As the new semester starts, I am once again teaching P619G – Graduate Student TA Training and Professional Development Seminar. This course for the professionalization of first-year UMass-Amherst physics graduate students; we strive to give our new graduate students tools such as time management and presentation skills that they can use throughout their careers. To help with more immediate concerns, these skills are taught through the lens of TA training. Presentation skills can easily be taught through the practice of giving mini-lectures in lab sessions, for example. How could these skills be documented by graduate students in a useful way? Could we do something similar for our undergraduate students, who also have a freshman seminar?
During my AAPT SM18 experience, I focused on presentations and posters from three main areas in which I have deep personal interest: IPLS/curriculum development, diversity/equity in physics, and self-efficacy/attitudes. In addition, I attended several sessions related to areas of interest for our department, specifically on integrating computation through the curriculum. In this post, I will synthesize and reflect on my take-aways from the conference. I saw a lot of good talks. As such, this post is somewhat long.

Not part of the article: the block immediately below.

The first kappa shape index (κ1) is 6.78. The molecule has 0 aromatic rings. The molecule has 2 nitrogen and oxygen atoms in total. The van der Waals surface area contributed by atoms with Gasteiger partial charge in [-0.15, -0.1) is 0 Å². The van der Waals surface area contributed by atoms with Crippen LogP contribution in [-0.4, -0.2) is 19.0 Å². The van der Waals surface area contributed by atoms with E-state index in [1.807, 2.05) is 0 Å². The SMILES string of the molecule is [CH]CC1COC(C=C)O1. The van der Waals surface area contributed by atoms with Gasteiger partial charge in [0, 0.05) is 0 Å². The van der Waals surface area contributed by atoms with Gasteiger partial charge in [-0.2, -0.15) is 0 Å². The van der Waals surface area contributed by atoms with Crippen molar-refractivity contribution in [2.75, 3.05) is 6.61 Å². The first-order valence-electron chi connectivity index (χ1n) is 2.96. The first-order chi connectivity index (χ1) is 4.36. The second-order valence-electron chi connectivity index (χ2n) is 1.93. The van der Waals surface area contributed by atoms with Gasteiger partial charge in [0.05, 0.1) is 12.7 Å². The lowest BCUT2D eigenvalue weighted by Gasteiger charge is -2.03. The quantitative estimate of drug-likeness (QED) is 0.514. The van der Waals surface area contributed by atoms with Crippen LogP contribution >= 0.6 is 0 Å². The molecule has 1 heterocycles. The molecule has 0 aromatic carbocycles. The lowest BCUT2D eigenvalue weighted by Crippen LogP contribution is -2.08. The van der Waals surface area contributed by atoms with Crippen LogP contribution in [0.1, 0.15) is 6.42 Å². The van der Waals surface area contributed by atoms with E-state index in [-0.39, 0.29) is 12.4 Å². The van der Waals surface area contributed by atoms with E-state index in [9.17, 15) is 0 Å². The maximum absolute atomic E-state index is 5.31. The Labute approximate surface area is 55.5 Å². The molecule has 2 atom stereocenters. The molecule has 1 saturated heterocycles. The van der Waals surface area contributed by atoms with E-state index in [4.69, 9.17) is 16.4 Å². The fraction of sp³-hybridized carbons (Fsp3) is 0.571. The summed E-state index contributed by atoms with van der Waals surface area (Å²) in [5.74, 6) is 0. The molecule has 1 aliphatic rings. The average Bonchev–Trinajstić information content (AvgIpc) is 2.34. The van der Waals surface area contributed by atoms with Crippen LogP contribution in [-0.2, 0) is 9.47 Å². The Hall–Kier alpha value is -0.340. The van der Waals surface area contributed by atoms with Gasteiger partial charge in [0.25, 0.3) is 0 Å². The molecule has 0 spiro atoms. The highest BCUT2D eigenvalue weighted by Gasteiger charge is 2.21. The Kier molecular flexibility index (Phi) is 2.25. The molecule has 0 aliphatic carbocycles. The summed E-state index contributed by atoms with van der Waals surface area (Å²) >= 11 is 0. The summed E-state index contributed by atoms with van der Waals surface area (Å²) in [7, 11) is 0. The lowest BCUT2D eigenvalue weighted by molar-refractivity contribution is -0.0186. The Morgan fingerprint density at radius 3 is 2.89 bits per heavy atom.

Brokk Toggerson, Chris Ertl, David Nguyen, and Jake Shechter are currently presenting their work at the AAPT Summer 2018 Meeting in Washington, DC.
Chris Ertl, is presenting on the fully-online labs he has been developing for the online versions of Physics 131 and 132.
Jake Shecter is presenting on Physics 691 on Graduate TA Training and Professionalization.